Many COVID-19 “long distance carriers” experience at least four persistent neurological symptoms, such as mental confusion, headache and loss of sense of smell or taste, even if they were never hospitalized for their initial illness, according to a new study.
For the study, published Tuesday (March 23) in the journal Annals of Clinical and Translational Neurology, the researchers analyzed information from 100 COVID-19 long-haul carriers from 21 states. These patients were seen via telehealth or in person at the Neuro COVID-19 Clinic at Northwestern Memorial Hospital in Chicago from May to November 2020. None of the patients had been hospitalized when they initially became ill with Symptoms similar to COVID-19, and all had experienced persistent symptoms for more than six weeks. On average, patients were seen four to five months after their initial illness.
Half of the participants had previously tested positive for COVID-19, while the other half had tested negative but had symptoms consistent with COVID-19. The authors note that early in the pandemic, getting tested for COVID-19 was difficult for patients who did not require hospitalization, and these patients may have cleared the infection when they were tested.
Related: ‘We just didn’t have answers’: COVID-19 ‘long-haul carriers’ still know why they’re sick
Overall, 85% of the participants reported at least four neurological symptoms. The most common symptom was “brain fog” or trouble thinking, reported by 81% of the participants; followed by headaches, reported by 68%; and numbness or tingling, reported by 60% of the participants. More than half reported having problems with their sense of taste or smell; 47% reported dizziness; 30% reported blurred vision; and 29% reported ringing in the ears.
Other common, but not neurological, symptoms included fatigue, depression and anxiety, insomnia, and gastrointestinal symptoms.
In many patients, their symptoms fluctuated, or came and went, for months. When asked how much they felt they had recovered to their pre-COVID-19 level, on average, patients said they felt that only 64% had recovered after about five months.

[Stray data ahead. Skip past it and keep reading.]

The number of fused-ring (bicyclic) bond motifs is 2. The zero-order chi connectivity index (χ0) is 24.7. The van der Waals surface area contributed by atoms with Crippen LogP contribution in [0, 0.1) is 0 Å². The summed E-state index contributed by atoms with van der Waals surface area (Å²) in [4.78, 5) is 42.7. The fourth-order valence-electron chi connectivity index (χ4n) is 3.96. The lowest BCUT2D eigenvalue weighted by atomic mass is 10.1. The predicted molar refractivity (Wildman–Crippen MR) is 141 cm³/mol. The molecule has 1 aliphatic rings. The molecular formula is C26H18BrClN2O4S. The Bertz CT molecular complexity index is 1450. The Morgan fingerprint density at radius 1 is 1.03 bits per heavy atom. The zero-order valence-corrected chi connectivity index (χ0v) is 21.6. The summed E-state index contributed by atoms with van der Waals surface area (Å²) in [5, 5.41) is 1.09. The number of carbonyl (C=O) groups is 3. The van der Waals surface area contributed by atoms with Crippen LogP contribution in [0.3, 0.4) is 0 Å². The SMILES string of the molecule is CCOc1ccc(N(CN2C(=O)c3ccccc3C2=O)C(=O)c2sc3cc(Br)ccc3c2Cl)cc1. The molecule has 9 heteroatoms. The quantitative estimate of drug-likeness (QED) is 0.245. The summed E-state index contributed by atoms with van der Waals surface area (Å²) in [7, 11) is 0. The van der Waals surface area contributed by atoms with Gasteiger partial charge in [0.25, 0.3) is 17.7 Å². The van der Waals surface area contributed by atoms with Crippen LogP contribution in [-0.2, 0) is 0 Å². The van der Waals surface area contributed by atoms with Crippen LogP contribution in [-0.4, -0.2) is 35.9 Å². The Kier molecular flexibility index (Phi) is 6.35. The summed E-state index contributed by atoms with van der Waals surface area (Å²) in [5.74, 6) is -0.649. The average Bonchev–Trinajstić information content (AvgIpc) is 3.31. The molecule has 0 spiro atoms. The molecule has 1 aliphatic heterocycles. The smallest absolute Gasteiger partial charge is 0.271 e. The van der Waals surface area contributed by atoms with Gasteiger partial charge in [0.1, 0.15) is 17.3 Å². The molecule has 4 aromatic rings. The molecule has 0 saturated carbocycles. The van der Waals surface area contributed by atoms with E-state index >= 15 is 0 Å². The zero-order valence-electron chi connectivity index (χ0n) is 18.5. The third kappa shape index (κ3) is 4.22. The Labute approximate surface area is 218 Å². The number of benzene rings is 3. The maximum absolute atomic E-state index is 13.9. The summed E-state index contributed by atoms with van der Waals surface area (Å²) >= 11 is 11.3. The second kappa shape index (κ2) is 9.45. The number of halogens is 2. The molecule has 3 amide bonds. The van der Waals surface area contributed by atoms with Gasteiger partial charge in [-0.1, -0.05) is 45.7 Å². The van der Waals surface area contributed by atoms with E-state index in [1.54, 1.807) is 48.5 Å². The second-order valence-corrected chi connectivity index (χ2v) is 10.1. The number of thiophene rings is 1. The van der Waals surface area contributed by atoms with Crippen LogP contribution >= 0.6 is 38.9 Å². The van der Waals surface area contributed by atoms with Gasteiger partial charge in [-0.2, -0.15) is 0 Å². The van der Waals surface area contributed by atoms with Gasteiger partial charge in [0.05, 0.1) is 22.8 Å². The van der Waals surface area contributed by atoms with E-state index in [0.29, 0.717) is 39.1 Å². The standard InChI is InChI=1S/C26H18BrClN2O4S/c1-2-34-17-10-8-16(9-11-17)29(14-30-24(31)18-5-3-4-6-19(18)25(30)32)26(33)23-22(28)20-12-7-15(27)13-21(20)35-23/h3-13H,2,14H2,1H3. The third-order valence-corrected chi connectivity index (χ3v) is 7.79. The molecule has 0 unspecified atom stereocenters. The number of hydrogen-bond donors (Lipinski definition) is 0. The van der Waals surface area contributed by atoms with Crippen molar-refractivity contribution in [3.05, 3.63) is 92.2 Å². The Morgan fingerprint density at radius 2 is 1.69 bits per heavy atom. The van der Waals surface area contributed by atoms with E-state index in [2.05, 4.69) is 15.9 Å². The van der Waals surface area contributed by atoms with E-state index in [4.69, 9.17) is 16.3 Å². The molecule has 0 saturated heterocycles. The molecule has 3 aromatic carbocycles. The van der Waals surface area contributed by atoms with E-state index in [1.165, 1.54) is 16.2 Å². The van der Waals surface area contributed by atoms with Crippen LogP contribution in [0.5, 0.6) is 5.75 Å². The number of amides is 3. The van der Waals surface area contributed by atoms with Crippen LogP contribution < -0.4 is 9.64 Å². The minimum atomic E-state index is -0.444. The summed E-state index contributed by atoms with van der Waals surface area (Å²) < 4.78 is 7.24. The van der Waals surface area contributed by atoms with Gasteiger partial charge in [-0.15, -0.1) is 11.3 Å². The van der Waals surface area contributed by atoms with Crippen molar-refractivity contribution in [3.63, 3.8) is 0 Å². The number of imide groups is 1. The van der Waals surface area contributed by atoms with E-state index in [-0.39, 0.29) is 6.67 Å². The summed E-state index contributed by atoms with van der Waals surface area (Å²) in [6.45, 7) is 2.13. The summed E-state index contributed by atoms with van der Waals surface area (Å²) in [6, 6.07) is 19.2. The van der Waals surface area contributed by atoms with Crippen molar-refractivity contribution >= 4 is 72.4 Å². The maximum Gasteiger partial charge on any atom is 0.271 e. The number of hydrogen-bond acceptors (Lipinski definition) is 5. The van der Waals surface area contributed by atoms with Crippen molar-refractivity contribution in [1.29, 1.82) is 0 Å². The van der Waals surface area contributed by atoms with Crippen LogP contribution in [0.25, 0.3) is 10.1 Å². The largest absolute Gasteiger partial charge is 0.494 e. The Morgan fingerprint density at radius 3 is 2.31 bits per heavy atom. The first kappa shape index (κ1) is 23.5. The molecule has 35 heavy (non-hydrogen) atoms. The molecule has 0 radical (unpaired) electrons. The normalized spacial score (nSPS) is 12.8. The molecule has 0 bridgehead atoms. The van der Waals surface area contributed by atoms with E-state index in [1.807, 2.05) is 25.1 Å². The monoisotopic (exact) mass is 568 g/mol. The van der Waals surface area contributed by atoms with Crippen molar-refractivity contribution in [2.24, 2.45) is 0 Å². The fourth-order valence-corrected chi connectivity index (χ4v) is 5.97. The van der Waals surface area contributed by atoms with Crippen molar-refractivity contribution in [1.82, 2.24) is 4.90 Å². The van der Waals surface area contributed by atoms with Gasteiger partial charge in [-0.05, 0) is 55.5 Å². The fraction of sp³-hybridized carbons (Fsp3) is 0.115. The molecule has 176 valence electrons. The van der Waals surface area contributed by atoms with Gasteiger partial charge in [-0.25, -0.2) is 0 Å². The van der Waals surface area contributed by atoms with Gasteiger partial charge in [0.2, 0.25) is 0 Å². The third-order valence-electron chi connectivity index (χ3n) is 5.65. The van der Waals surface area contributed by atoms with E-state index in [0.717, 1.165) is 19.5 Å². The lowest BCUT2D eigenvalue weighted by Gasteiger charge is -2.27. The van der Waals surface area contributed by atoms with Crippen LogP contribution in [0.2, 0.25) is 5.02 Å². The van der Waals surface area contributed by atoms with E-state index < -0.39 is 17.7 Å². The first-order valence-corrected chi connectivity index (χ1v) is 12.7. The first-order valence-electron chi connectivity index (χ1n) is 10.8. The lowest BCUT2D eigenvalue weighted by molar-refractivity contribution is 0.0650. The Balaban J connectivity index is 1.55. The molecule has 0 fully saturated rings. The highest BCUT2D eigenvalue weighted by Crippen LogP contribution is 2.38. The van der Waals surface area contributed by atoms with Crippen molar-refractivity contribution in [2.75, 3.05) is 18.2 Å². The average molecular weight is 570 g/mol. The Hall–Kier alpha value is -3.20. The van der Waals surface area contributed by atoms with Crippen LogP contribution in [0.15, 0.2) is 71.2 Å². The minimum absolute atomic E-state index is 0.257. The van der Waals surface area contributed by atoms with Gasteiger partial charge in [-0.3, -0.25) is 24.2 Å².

“Our study indicates that ‘long COVID-19’ is a major emerging entity requiring multidisciplinary expertise and care,” the authors wrote in their article. It’s unclear how many people have COVID for a long time, but some studies suggest that about 30% of people with COVID-19 experience persistent symptoms for up to nine months after their diagnosis, Live Science previously reported.
“Although we do not know the exact number of people who are affected by prolonged COVID,
probably millions of people in the US are affected by this syndrome, and this is affecting their quality of life and cognitive function, “said lead study author Dr. Igor Koralnik, chief of Neuroinfectious Diseases and Global Neurology Northwestern Medicine press conference.
More studies are needed to determine the causes of long-term COVID-19 and to help researchers find appropriate treatments for the condition, the authors noted.
Interestingly, more than 40% of the participants reported experiencing depression and anxiety prior to their COVID-19 diagnosis, suggesting that this may be a risk factor for prolonged COVID, the authors said. Additionally, 16% reported having an autoimmune disease prior to their COVID-19 diagnosis, which is twice as high as the prevalence of autoimmune disorders in the general population, and suggests that an autoimmune mechanism may play a role in prolonged COVID they said. .
About 70% of the participants were women, which is consistent with the sex ratio seen in some other autoimmune disorders, such as rheumatoid arthritis, which affects three times more women than men, the authors said.
The authors note that their study was small and most of the patients were Caucasian, so the finding may not apply to the general population. It is also possible that some patients who tested negative for COVID-19 were not infected with the virus. Researchers are studying ways to improve the diagnosis of COVID-19 for those who were previously infected; for example, they are studying how certain immune cells react to coronavirus proteins, which can help identify people who were already infected.
Originally posted on Live Science.
Originally posted on Live Science.